Monday federal headlines – December 16, 2013

The Federal Newscast is a daily compilation of the stories you hear Federal Drive hosts Tom Temin and Emily Kopp discuss throughout the show each day. The Newsc...

The Morning Federal Newscast is a daily compilation of the stories you hear Federal Drive hosts Tom Temin and Emily Kopp discuss throughout the show each day. The Newscast is designed to give users more information about the stories you hear on the air.

  • The Senate is expected to approve this week the bipartisan budget agreement passed by the House. The Appropriations committees aren’t wasting any time. They are beginning work on an omnibus appropriations bill that rolls 12 different spending bills into one. Rep. Hal Rogers (R-Ky.) and Sen. Barbara Mikulski (D-Md.), chairs of the House and Senate Appropriations Committees, will spell out exactly how much each agency gets to spend next year and on what. The current continuing resolution funding the government expires on Jan. 15. (Federal News Radio)
  • Congress has re-opened the debate about how much contractors should charge the government for executive compensation. The legal limit now stands at $952,000. The authorization deal the Senate debates this week contains a clause to cut the maximum compensation in half, to $487,000. But a bipartisan Defense authorization bill also working through Congress contains a third figure, somewhere in between the other two. Unions and good-government groups have criticized the current formula. They say top contractor pay should be more in line with top federal employee pay. The President’s salary is $400,000. (Federal News Radio)
  • The Veterans Affairs Department is making it easier for veterans to receive health care and compensation for certain illnesses linked to traumatic brain injury. The new regulations could pave the way for thousands of veterans to file claims. Veterans who can prove service-connected TBI may also claim any of five additional diseases caused by their brain injury. The New York Times reports the final rules will be published on Tuesday in the Federal Register. The new policy takes effect on Jan. 16. (New York Times)
  • The White House has decided not to separate the National Security Agency and the U.S. Cyber Command. An interagency review found the current setup to be the most effective approach to accomplishing both agencies’ missions. Gen. Keith Alexander, the NSA and Cyber Command boss, retires this spring. The Obama administration also has confirmed the job will go to another military officer. A White House spokeswoman says Cyber Command needs the NSA’s cryptology expertise. She says a dual hat set-up helps prevent NSA and cyber command from setting up redundant functions. (Federal News Radio)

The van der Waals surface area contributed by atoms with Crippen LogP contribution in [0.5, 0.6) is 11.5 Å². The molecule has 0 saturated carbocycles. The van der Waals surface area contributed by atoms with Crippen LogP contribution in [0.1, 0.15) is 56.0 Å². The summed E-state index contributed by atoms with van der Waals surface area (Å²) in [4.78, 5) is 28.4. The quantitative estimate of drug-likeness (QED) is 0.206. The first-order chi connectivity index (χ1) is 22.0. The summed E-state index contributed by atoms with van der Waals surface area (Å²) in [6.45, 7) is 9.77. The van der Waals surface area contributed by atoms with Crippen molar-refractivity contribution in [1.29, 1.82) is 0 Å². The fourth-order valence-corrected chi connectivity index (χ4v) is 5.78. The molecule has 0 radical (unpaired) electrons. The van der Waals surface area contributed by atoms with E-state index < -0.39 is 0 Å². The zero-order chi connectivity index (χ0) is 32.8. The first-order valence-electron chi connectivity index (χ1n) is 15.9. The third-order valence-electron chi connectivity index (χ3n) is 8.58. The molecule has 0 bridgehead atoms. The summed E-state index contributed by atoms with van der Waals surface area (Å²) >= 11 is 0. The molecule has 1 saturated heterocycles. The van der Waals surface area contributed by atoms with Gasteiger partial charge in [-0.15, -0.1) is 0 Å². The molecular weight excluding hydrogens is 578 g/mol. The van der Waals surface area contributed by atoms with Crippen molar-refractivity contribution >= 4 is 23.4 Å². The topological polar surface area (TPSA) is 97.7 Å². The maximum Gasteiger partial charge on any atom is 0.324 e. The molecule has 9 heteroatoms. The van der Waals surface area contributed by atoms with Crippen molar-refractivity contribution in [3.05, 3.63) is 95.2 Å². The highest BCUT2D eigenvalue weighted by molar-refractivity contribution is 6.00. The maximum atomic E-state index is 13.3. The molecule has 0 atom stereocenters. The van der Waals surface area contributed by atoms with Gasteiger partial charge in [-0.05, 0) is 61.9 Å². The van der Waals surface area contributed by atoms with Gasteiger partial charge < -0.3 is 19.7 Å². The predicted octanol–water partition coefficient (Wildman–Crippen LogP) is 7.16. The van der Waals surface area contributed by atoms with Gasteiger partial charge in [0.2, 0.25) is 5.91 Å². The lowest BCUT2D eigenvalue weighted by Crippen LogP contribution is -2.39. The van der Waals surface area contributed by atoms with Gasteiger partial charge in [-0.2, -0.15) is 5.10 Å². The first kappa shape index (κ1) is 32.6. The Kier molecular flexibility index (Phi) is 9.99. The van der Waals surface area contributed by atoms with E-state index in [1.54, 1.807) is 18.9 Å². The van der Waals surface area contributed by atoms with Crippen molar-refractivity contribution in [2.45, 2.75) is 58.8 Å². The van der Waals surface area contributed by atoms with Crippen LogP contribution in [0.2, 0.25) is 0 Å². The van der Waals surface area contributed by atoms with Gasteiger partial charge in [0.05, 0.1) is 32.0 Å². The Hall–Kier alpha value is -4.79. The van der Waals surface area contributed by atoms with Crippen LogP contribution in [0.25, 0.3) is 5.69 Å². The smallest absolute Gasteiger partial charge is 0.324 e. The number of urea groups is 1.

• In the pivot to Asia, the United States is putting its money where its mouth is. Secretary of State John Kerry says the U.S. will provide $32.5 million in new aid to help Southeast Asian countries protect their territorial waters. Vietnam will receive nearly half of the additional aid. That includes five fast patrol boats for its coast guard. The aid comes as China is asserting its authority over the South China Sea, alarming other nations in the area. In all, the U.S. has pledged $156 million over two years to bolster security in the area. (Associated Press)
  • A Senate hearing is scheduled for this week on the alleged misconduct of Charles Edwards, the deputy inspector general of the Homeland Security Department. The Senate Homeland Security and Governmental Affairs subcommittee on financial contracting and oversight is investigating charges that Edwards abused agency personnel and resources for personal benefit, practiced favoritism and retaliation, and destroyed records. Edwards is scheduled to appear as a witness at Thursday’s hearing. (Senate)
  • The Federal Railroad Administration needs to round up more rail inspectors. According to a recent Government Accountability Office report, there are just over 300 inspectors across the country — enough to oversee 1 percent of the U.S. railroad operations. GAO estimates it takes four months to four years to train a safety inspector. It says the FRA has not been planning for the future. As of April, 23 inspector positions were vacant. FRA is part of the Transportation Department. DoT says it would consider the GAO’s recommendations on improving hiring practices. (GAO)
  • More companies have protested the Homeland Security Department’s Eagle II contract than received awards. 27 unsuccessful bidders have filed complaints with the Government Accountability Office. DHS awarded 15 companies spots on the services vehicles Sept. 30. The government shutdown interrupted the debriefing and protest filing period. GAO has until March 19 to decide on the protests. DHS estimates the 7-year multiple-award contract is worth $22 billion. (Federal News Radio)
  • A local defense contractor splits its technology business from its government services work. Exelis, based in McLean, Va., says the plan is to create an independent public company for its services unit by next summer. According to the Washington Post, Exelis Mission Systems will be led by Kenneth Hunzeker, a retired three-star Army general. Louis Giuliano, an executive at the Carlyle Group, will be non-executive chairman of the new company’s board. (Washington Post)

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